Japanese Foreign Minister Taro Kono said Sunday he and Chinese counterpart Wang Yi agreed to go forward with mutual visits by Prime Minister Shinzo Abe and Chinese President Xi Jinping.
"We agreed to carry out high-level visits, first with (Chinese Premier) Li Keqiang coming to Japan for a Japan-China-South Korea summit, then Prime Minister Abe visiting China and Xi Jinping visiting Japan," Kono told reporters after his meeting and working dinner with Wang in Tokyo.
Abe and Xi have not held talks in the format of an official visit by either side since both men took office in 2012, but years of strain on bilateral relations due to historical and territorial grievances have recently given way to a thaw.
"We confirmed Japan's plan to improve relations with China," Wang, who also holds the position of state councilor, told reporters after the meeting.
Li is set to visit Japan next month for a trilateral summit with Abe and South Korean President Moon Jae In. According to Japanese officials, specific dates for any of the visits are yet to be decided.
(China's Foreign Minister Wang Yi [L] and Japanese counterpart Taro Kono meet in Tokyo.)
On North Korea, Kono said he and Wang "confirmed that we will work in close coordination, while fully implementing the relevant U.N. Security Council resolutions, to make the complete, irreversible and verifiable abandonment of North Korea's nuclear and missile (programs) a reality."
Kono said he also asked for China's cooperation in resolving the issue of North Korea's abductions of Japanese nationals in the 1970s and 1980s.
The ministers talked about recent developments in North Korea but Japanese officials refrained from clarifying whether they discussed specifics from the summit between North Korean leader Kim Jong Un and Xi in Beijing late last month.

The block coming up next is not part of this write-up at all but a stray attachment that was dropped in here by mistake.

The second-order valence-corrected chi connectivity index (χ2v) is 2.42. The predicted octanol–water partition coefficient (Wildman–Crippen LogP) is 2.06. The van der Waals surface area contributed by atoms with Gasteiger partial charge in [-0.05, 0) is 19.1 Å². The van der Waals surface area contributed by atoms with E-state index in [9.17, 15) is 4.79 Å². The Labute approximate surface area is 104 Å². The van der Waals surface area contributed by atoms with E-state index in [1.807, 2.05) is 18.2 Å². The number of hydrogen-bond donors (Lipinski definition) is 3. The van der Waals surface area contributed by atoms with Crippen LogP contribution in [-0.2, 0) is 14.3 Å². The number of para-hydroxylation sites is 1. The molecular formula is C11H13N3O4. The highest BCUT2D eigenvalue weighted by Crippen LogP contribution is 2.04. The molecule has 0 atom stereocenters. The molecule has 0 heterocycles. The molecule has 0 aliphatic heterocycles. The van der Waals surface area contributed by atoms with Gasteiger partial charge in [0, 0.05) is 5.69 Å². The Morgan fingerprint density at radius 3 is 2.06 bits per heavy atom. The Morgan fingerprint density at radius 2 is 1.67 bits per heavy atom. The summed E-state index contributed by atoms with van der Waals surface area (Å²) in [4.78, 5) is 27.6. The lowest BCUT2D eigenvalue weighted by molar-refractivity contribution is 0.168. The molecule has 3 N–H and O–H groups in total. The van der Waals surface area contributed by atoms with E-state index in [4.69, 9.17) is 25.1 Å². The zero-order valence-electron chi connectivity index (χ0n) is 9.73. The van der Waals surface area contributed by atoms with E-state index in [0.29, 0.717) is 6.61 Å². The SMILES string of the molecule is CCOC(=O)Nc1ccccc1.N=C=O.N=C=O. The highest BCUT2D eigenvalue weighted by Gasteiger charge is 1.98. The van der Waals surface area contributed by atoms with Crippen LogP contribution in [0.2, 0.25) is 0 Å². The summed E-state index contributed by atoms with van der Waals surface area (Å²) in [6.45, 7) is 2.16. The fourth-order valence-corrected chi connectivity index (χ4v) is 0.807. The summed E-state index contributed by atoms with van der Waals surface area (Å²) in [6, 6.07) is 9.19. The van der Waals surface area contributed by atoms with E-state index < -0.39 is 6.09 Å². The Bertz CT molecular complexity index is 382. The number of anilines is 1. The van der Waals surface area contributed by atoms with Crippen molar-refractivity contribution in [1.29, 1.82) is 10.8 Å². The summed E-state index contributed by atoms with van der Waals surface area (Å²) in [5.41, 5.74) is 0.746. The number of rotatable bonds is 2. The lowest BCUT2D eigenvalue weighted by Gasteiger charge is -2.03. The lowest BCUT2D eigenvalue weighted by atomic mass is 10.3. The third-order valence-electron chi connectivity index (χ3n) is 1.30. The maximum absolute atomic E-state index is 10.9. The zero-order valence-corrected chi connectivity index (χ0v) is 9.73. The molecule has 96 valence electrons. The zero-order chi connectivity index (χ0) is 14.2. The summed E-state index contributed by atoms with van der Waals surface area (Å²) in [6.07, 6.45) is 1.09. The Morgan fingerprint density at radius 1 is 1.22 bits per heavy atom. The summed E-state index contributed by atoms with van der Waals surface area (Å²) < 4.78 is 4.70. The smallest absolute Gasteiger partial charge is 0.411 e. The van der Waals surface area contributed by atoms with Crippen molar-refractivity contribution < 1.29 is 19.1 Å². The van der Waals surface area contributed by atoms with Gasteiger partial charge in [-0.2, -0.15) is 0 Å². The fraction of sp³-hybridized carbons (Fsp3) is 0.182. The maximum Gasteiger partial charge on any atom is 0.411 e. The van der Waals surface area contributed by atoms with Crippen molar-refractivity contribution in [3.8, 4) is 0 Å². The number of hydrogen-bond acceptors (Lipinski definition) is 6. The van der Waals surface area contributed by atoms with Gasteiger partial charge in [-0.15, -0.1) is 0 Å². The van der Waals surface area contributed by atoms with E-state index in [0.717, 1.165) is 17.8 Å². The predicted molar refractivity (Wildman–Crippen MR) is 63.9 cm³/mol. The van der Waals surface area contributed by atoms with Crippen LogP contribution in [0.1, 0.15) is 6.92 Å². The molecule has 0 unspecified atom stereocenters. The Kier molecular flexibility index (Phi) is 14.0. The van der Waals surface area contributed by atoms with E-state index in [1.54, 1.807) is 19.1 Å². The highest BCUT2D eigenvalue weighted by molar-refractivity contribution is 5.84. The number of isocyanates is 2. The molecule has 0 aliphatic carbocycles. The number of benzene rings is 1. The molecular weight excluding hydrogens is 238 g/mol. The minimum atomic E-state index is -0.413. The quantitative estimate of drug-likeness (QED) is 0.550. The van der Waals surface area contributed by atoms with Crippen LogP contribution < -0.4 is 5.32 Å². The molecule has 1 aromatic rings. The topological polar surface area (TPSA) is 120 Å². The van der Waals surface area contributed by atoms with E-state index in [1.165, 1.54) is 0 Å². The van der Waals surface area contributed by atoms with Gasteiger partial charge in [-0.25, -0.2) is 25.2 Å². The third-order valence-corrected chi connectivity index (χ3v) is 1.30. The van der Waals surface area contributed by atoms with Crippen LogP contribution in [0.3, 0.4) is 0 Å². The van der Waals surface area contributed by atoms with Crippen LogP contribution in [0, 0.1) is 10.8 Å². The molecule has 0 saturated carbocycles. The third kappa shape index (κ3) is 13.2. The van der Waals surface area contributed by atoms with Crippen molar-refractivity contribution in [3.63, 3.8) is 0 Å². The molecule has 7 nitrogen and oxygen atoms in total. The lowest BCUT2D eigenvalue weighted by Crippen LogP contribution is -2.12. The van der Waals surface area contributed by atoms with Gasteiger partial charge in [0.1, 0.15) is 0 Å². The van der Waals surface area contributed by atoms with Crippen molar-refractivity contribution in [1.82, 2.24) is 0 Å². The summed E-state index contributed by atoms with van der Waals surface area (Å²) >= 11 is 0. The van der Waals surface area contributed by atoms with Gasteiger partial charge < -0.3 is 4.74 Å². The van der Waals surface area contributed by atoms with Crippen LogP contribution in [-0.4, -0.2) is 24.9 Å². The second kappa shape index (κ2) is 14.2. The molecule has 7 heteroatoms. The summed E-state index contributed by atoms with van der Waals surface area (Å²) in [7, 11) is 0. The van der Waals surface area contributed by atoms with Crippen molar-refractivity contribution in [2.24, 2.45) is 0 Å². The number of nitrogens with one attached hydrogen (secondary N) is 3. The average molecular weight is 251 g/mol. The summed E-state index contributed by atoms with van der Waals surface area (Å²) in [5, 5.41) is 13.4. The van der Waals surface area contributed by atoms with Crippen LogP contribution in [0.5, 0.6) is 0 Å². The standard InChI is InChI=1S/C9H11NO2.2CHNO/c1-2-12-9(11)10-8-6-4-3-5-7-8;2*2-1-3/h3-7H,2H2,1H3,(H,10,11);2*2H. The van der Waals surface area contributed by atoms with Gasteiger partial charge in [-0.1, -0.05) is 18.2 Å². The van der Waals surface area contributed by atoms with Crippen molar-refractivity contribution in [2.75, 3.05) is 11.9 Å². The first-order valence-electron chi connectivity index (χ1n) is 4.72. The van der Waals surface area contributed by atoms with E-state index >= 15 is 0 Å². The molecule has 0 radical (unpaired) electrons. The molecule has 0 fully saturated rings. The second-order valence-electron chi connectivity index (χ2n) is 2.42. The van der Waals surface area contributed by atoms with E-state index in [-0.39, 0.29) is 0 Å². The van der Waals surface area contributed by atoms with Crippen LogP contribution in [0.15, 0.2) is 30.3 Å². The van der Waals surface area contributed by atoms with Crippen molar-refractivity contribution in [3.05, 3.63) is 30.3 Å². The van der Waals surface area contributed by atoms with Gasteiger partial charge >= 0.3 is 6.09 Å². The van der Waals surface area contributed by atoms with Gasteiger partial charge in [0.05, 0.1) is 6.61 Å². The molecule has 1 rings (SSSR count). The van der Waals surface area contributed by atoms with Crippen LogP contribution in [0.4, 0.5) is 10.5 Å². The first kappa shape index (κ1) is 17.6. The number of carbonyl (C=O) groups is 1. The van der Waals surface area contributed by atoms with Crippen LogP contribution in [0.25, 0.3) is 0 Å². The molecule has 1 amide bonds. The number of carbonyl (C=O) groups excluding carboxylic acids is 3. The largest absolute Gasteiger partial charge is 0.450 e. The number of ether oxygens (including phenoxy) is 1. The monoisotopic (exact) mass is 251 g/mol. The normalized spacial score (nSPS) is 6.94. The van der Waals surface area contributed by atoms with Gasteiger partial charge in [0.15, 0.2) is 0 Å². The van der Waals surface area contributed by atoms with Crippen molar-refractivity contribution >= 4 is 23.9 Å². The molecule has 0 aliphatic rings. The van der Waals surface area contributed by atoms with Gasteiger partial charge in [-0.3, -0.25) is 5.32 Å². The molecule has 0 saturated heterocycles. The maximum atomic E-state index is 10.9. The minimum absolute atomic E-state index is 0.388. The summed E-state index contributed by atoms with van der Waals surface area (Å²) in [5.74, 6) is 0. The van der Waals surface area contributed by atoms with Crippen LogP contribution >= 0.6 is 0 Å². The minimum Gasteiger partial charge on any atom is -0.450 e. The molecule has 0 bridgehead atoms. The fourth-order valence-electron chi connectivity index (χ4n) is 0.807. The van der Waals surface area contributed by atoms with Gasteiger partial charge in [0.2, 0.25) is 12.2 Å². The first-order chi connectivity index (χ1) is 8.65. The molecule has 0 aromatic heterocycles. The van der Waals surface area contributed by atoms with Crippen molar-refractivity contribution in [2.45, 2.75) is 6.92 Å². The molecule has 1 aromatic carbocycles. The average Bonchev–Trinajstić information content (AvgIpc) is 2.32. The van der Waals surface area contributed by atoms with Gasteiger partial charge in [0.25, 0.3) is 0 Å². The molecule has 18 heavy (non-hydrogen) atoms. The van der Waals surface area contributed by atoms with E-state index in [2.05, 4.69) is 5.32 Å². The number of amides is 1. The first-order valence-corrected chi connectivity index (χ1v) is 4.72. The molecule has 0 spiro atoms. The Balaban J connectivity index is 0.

Noting that this year marks 40 years since the signing of a bilateral peace and friendship treaty, Kono said he and Wang agreed to work for the improvement of bilateral relations across the board.
Kono told Wang that true improvement in bilateral ties cannot be achieved without stability in the East China Sea, where China has challenged Japan's sovereignty over uninhabited islets. Kono said he and Wang agreed that their countries need to further develop bilateral relations in order to stabilize the waters.
The ministers agreed to strive for the early implementation of a "Maritime and Aerial Communication Mechanism" to prevent unintended collisions in the area.
Since the Japanese government purchased most of the Senkaku Islands from Japanese owner in 2012, China has frequently sent its ships into Japanese territorial waters around them, raising fears that unintended conflict between Japan and China could be sparked in the area.
Japanese officials said Kono and Wang agreed on the importance of maintaining the world's system of free trade.
They also discussed the vision each country has for the wider region, namely Japan's "free and open Indo-Pacific" strategy and China's "One Belt, One Road" infrastructure megaproject.
Kono met Wang in Beijing in January. Japanese officials said the mutual foreign ministers' visits for the purpose of bilateral talks are the first between Japan and China in eight years.
On Monday, Kono and Wang will co-chair a bilateral, high-level economic dialogue in which they are expected to discuss opportunities for economic cooperation including trade and investment. According to Japanese officials, the dialogue is the first in nearly eight years.
Japanese Economy, Trade and Industry Minister Hiroshige Seko and Chinese Commerce Minister Zhong Shan held separate talks in Tokyo on Sunday, discussing the future of economic ties.